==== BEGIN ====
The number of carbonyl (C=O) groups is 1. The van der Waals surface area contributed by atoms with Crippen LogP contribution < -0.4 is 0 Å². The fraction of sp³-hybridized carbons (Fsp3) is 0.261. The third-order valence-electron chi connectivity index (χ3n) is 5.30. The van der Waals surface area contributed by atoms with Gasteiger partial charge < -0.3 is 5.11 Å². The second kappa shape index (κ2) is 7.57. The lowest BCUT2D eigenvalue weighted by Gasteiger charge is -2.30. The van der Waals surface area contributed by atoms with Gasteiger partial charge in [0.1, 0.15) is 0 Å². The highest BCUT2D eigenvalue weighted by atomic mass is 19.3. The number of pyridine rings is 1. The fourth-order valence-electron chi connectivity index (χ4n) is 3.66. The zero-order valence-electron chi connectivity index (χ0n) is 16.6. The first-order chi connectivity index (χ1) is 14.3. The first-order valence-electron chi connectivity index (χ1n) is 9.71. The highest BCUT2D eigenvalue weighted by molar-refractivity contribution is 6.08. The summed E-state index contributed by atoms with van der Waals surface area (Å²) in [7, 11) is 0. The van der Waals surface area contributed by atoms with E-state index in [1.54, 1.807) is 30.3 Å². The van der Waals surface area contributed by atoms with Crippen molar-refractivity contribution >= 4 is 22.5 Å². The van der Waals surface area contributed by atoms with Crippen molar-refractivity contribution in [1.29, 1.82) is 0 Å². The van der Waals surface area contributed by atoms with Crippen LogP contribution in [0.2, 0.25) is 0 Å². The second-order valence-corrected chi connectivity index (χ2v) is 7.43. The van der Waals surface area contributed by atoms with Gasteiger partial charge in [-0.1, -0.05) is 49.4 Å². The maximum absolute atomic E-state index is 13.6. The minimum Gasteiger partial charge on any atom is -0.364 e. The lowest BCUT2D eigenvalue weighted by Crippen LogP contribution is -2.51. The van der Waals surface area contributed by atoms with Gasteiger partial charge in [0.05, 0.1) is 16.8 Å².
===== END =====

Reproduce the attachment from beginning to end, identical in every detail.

The number of carbonyl (C=O) groups is 1. The van der Waals surface area contributed by atoms with Crippen LogP contribution < -0.4 is 0 Å². The fraction of sp³-hybridized carbons (Fsp3) is 0.261. The third-order valence-electron chi connectivity index (χ3n) is 5.30. The van der Waals surface area contributed by atoms with Gasteiger partial charge < -0.3 is 5.11 Å². The second kappa shape index (κ2) is 7.57. The lowest BCUT2D eigenvalue weighted by Gasteiger charge is -2.30. The van der Waals surface area contributed by atoms with Gasteiger partial charge in [0.1, 0.15) is 0 Å². The highest BCUT2D eigenvalue weighted by atomic mass is 19.3. The number of pyridine rings is 1. The fourth-order valence-electron chi connectivity index (χ4n) is 3.66. The zero-order valence-electron chi connectivity index (χ0n) is 16.6. The first-order chi connectivity index (χ1) is 14.3. The first-order valence-electron chi connectivity index (χ1n) is 9.71. The highest BCUT2D eigenvalue weighted by molar-refractivity contribution is 6.08. The summed E-state index contributed by atoms with van der Waals surface area (Å²) in [7, 11) is 0. The van der Waals surface area contributed by atoms with E-state index in [1.54, 1.807) is 30.3 Å². The van der Waals surface area contributed by atoms with Crippen molar-refractivity contribution >= 4 is 22.5 Å². The van der Waals surface area contributed by atoms with Crippen molar-refractivity contribution in [1.29, 1.82) is 0 Å². The van der Waals surface area contributed by atoms with Crippen LogP contribution in [0.2, 0.25) is 0 Å². The second-order valence-corrected chi connectivity index (χ2v) is 7.43. The van der Waals surface area contributed by atoms with Gasteiger partial charge in [-0.1, -0.05) is 49.4 Å². The maximum absolute atomic E-state index is 13.6. The minimum Gasteiger partial charge on any atom is -0.364 e. The lowest BCUT2D eigenvalue weighted by Crippen LogP contribution is -2.51. The van der Waals surface area contributed by atoms with Gasteiger partial charge in [0.05, 0.1) is 16.8 Å².